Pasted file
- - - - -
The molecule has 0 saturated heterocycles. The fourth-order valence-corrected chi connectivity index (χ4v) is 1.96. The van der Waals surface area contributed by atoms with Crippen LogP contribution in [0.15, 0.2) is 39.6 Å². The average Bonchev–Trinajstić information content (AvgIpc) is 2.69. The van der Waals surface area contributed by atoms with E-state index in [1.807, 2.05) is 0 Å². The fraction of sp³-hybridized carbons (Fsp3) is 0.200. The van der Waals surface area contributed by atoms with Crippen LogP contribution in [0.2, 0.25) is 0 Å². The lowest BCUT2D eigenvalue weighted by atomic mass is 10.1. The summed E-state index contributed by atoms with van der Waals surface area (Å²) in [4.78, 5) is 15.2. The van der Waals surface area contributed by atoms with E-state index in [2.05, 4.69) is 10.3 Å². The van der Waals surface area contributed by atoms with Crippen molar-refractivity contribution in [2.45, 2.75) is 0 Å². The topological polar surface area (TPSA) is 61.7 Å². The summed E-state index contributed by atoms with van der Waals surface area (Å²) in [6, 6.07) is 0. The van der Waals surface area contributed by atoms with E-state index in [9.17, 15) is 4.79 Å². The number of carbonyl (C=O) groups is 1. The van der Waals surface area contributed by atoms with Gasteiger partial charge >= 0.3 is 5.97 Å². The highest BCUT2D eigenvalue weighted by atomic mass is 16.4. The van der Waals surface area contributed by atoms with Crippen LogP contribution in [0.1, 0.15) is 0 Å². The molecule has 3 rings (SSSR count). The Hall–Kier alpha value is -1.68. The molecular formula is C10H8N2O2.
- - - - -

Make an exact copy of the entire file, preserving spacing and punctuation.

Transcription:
The molecule has 0 saturated heterocycles. The fourth-order valence-corrected chi connectivity index (χ4v) is 1.96. The van der Waals surface area contributed by atoms with Crippen LogP contribution in [0.15, 0.2) is 39.6 Å². The average Bonchev–Trinajstić information content (AvgIpc) is 2.69. The van der Waals surface area contributed by atoms with E-state index in [1.807, 2.05) is 0 Å². The fraction of sp³-hybridized carbons (Fsp3) is 0.200. The van der Waals surface area contributed by atoms with Crippen LogP contribution in [0.2, 0.25) is 0 Å². The lowest BCUT2D eigenvalue weighted by atomic mass is 10.1. The summed E-state index contributed by atoms with van der Waals surface area (Å²) in [4.78, 5) is 15.2. The van der Waals surface area contributed by atoms with E-state index in [2.05, 4.69) is 10.3 Å². The van der Waals surface area contributed by atoms with Crippen molar-refractivity contribution in [2.45, 2.75) is 0 Å². The topological polar surface area (TPSA) is 61.7 Å². The summed E-state index contributed by atoms with van der Waals surface area (Å²) in [6, 6.07) is 0. The van der Waals surface area contributed by atoms with E-state index in [9.17, 15) is 4.79 Å². The number of carbonyl (C=O) groups is 1. The van der Waals surface area contributed by atoms with Gasteiger partial charge >= 0.3 is 5.97 Å². The highest BCUT2D eigenvalue weighted by atomic mass is 16.4. The van der Waals surface area contributed by atoms with Crippen LogP contribution in [0.1, 0.15) is 0 Å². The molecule has 3 rings (SSSR count). The Hall–Kier alpha value is -1.68. The molecular formula is C10H8N2O2.